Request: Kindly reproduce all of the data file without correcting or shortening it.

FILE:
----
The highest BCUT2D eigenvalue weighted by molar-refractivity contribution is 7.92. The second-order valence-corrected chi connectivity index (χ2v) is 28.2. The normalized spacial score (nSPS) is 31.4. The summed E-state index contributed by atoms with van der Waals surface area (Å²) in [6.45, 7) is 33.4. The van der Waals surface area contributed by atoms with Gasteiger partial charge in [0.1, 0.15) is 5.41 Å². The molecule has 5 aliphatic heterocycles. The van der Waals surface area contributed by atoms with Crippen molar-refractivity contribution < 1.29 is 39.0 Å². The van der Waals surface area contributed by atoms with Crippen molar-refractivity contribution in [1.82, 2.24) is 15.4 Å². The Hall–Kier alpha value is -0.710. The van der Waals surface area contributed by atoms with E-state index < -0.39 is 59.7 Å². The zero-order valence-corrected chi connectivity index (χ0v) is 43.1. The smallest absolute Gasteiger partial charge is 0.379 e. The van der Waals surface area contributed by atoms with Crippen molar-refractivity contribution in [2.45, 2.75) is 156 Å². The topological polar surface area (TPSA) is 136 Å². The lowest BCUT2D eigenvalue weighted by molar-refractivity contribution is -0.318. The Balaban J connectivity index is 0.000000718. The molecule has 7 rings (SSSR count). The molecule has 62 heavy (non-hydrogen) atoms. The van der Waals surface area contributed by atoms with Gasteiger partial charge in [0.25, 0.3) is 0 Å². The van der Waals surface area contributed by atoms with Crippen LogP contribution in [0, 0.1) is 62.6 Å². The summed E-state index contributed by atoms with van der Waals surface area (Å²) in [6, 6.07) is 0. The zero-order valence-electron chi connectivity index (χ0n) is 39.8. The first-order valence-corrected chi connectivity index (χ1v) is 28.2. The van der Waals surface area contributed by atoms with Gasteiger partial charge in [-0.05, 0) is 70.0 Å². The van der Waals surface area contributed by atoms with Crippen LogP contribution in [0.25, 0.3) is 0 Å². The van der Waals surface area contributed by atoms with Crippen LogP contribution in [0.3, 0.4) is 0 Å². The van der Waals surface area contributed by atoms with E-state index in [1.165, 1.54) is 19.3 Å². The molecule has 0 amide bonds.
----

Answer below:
The highest BCUT2D eigenvalue weighted by molar-refractivity contribution is 7.92. The second-order valence-corrected chi connectivity index (χ2v) is 28.2. The normalized spacial score (nSPS) is 31.4. The summed E-state index contributed by atoms with van der Waals surface area (Å²) in [6.45, 7) is 33.4. The van der Waals surface area contributed by atoms with Gasteiger partial charge in [0.1, 0.15) is 5.41 Å². The molecule has 5 aliphatic heterocycles. The van der Waals surface area contributed by atoms with Crippen molar-refractivity contribution < 1.29 is 39.0 Å². The van der Waals surface area contributed by atoms with Crippen molar-refractivity contribution in [1.82, 2.24) is 15.4 Å². The Hall–Kier alpha value is -0.710. The van der Waals surface area contributed by atoms with E-state index < -0.39 is 59.7 Å². The zero-order valence-corrected chi connectivity index (χ0v) is 43.1. The smallest absolute Gasteiger partial charge is 0.379 e. The van der Waals surface area contributed by atoms with Crippen molar-refractivity contribution in [2.45, 2.75) is 156 Å². The topological polar surface area (TPSA) is 136 Å². The lowest BCUT2D eigenvalue weighted by molar-refractivity contribution is -0.318. The Balaban J connectivity index is 0.000000718. The molecule has 7 rings (SSSR count). The molecule has 62 heavy (non-hydrogen) atoms. The van der Waals surface area contributed by atoms with Gasteiger partial charge in [0.25, 0.3) is 0 Å². The van der Waals surface area contributed by atoms with Crippen LogP contribution in [0, 0.1) is 62.6 Å². The summed E-state index contributed by atoms with van der Waals surface area (Å²) in [6, 6.07) is 0. The zero-order valence-electron chi connectivity index (χ0n) is 39.8. The first-order valence-corrected chi connectivity index (χ1v) is 28.2. The van der Waals surface area contributed by atoms with Gasteiger partial charge in [-0.05, 0) is 70.0 Å². The van der Waals surface area contributed by atoms with Crippen LogP contribution in [0.25, 0.3) is 0 Å². The van der Waals surface area contributed by atoms with Crippen LogP contribution in [0.3, 0.4) is 0 Å². The van der Waals surface area contributed by atoms with E-state index in [1.165, 1.54) is 19.3 Å². The molecule has 0 amide bonds.